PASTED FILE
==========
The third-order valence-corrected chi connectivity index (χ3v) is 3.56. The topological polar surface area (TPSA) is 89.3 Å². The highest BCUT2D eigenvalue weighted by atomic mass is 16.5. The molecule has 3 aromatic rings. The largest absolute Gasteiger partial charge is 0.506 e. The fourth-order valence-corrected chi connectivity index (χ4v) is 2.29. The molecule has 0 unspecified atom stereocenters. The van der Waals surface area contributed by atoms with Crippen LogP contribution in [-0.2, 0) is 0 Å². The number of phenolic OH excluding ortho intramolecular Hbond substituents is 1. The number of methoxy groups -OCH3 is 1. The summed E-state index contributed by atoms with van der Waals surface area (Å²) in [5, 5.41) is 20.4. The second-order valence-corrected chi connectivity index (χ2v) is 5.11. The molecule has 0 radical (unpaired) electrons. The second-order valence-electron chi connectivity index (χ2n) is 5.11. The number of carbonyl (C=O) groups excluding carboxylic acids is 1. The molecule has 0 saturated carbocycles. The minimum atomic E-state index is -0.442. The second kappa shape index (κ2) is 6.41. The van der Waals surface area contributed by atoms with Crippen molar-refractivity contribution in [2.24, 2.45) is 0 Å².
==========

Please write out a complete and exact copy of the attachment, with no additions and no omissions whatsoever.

The third-order valence-corrected chi connectivity index (χ3v) is 3.56. The topological polar surface area (TPSA) is 89.3 Å². The highest BCUT2D eigenvalue weighted by atomic mass is 16.5. The molecule has 3 aromatic rings. The largest absolute Gasteiger partial charge is 0.506 e. The fourth-order valence-corrected chi connectivity index (χ4v) is 2.29. The molecule has 0 unspecified atom stereocenters. The van der Waals surface area contributed by atoms with Crippen LogP contribution in [-0.2, 0) is 0 Å². The number of phenolic OH excluding ortho intramolecular Hbond substituents is 1. The number of methoxy groups -OCH3 is 1. The summed E-state index contributed by atoms with van der Waals surface area (Å²) in [5, 5.41) is 20.4. The second-order valence-corrected chi connectivity index (χ2v) is 5.11. The molecule has 0 radical (unpaired) electrons. The second-order valence-electron chi connectivity index (χ2n) is 5.11. The number of carbonyl (C=O) groups excluding carboxylic acids is 1. The molecule has 0 saturated carbocycles. The minimum atomic E-state index is -0.442. The second kappa shape index (κ2) is 6.41. The van der Waals surface area contributed by atoms with Crippen molar-refractivity contribution in [2.24, 2.45) is 0 Å².